Country information for Norway - Systems of support and specialist provision
Administration and governance
The education system is administered at three levels (central level, county level, municipal level). Each level has different responsibilities:
- The State (the Ministry of Education and Research) has overall responsibility for the whole education sector, including kindergartens, and directly administers the institutions of higher education and research.
- The Norwegian Directorate for Education and Training is the executive agency for the Ministry of Education and Research.
- The counties are responsible for upper-secondary education: running the schools, the intake of learners, organising apprenticeships and appointing teachers.
- The municipalities are responsible for kindergartens and primary and lower-secondary education (compulsory education): running the schools, the construction and maintenance of school buildings, the intake of learners and appointing teachers.
The ‘Education Mirror’ is an annual publication providing an insight into the educational status quo.
General administration at national level
The government has overall responsibility for quality development, management and financing of the kindergarten sector and allocates earmarked funds for running kindergartens.
At national level, the Ministry of Education and Research is assisted by:
- the Norwegian Directorate for Education and Training;
- the County Governors, as representatives of the Ministry in every county;
- various advisory bodies.
Ministry of Education and Research
The Ministry of Education and Research is responsible for policy issues and for all matters relevant to the education system as a whole. The Ministry is also responsible for following up resolutions made in the national assembly, as well as for the overall administration of education and research at a national level.
The Ministry is responsible for:
- the national Framework Plan for the Content and Tasks of Kindergartens;
- national examinations and assessment in primary and secondary education and training;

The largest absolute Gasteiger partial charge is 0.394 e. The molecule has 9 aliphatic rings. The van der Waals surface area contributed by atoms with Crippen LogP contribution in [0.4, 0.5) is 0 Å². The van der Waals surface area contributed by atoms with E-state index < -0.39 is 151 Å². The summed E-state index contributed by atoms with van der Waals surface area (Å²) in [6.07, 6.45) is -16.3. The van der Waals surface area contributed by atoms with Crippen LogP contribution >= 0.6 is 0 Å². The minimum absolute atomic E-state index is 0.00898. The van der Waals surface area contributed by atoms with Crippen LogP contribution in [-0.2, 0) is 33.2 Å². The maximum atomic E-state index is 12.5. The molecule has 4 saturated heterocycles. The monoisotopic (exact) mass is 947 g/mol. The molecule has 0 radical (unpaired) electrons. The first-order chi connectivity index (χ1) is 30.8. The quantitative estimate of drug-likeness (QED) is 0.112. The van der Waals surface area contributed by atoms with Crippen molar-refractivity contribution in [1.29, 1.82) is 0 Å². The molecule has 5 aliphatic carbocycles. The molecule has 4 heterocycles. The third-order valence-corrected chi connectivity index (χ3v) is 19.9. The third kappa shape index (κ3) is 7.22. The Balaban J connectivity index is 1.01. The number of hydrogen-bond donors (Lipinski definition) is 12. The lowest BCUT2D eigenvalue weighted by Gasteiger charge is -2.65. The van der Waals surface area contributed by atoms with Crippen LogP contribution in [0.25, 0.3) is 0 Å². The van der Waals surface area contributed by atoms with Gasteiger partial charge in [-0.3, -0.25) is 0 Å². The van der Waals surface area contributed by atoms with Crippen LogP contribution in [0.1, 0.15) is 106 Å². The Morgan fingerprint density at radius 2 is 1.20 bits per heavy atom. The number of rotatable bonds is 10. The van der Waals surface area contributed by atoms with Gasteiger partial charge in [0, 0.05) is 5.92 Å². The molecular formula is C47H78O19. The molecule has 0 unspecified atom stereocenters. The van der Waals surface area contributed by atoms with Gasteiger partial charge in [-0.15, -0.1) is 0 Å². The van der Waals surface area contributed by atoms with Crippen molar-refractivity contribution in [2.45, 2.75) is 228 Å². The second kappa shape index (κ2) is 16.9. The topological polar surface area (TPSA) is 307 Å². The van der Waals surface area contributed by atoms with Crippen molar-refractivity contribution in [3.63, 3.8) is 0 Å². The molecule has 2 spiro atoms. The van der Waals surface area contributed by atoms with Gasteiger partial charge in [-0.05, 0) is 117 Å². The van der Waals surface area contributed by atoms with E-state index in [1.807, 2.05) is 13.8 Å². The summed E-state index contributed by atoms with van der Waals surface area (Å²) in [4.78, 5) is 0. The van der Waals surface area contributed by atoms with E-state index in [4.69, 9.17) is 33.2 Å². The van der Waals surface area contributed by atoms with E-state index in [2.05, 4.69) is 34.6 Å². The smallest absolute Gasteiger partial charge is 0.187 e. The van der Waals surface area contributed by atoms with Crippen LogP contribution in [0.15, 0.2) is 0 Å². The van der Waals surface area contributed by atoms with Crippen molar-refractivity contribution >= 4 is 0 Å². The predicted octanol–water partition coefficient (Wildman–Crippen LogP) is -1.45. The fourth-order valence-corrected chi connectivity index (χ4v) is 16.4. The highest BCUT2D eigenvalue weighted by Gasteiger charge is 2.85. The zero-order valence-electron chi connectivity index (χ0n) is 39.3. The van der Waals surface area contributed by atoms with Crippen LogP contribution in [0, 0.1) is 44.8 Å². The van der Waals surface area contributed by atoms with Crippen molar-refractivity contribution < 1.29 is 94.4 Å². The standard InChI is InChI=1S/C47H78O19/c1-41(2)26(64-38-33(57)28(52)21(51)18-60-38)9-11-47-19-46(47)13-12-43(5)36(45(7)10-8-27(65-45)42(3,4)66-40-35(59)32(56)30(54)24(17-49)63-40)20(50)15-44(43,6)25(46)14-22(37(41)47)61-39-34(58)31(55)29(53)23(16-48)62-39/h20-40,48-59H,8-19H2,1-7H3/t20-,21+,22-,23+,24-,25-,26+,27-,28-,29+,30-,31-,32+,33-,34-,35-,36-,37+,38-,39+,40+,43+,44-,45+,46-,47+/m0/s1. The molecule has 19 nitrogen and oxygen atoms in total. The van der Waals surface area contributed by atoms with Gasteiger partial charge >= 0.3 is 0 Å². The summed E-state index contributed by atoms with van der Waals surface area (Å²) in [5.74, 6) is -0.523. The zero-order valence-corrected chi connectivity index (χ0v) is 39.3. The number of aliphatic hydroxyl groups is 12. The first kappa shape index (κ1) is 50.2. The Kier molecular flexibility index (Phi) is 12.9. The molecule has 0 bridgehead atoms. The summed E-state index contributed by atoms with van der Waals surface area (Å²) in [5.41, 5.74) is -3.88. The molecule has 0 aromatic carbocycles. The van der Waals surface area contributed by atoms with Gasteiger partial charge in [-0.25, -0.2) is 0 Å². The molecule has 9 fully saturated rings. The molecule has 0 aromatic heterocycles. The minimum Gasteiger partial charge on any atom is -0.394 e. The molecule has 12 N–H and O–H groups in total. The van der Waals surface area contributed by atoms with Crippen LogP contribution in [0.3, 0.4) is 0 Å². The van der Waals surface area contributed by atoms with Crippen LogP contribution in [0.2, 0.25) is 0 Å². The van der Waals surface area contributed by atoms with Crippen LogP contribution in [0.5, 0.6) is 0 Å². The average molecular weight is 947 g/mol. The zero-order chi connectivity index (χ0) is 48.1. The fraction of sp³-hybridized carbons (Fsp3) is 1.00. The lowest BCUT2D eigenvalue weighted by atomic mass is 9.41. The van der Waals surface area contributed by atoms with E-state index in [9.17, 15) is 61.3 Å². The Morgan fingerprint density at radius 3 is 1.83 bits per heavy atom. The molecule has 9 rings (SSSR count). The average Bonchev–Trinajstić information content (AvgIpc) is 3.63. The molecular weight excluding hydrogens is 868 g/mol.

- the development and approval of curricula;
- school management and in-service training;
- school development programmes and outcome measures.
The Ministry issues guidelines to accomplish these tasks.
Norwegian Directorate for Education and Training
The Directorate is the executive agency for the Ministry of Education and Research. In this capacity, the Directorate has overall responsibility for supervising education and the governance of the education sector, as well as the implementation of Acts of Parliament and regulations.
The Directorate aims to ensure that all children, learners and apprentices receive the high-quality education to which they are entitled.
The Directorate is responsible for all national statistics concerning primary and secondary education. Based on these statistics, it initiates, develops and monitors research and development.
The Directorate has operative responsibility for curriculum development, national examinations and assessment.
Norwegian National Service for Special Needs Education (Statped) and state-owned schools
Statped is in charge of providing equitable services to municipal and county authorities that require assistance. It mainly works in collaboration with the local support system, the Educational and Psychological Counselling Service (PP-tjenesten, PPT). It provides services at both individual and system level. A child, young person or adult may receive an individual service. A system-based service is not focused on one individual, but is given to kindergartens, schools and staff. A service to an individual can lead to a system-based service, such as competence training for staff (Sources: Financing of Inclusive Education – Norway Country Report; CPRA – Norway Country Report, p. 7; FPIES – Norway Country Report, pp. 11–12).
The number of teaching hours dedicated to special needs education rose by 17% per pupil between 2002/2004 and 2013/2014. Special needs education constituted 18% of the teaching hours in primary and lower-secondary school in 2013 (Source: Financing of Inclusive Education, p. 37).
General administration at county level
County Governors act as links between the Ministry of Education and Research and the educational sector. County Governors implement kindergarten and school policy through development work, administrative tasks, supervision and guidance for municipalities.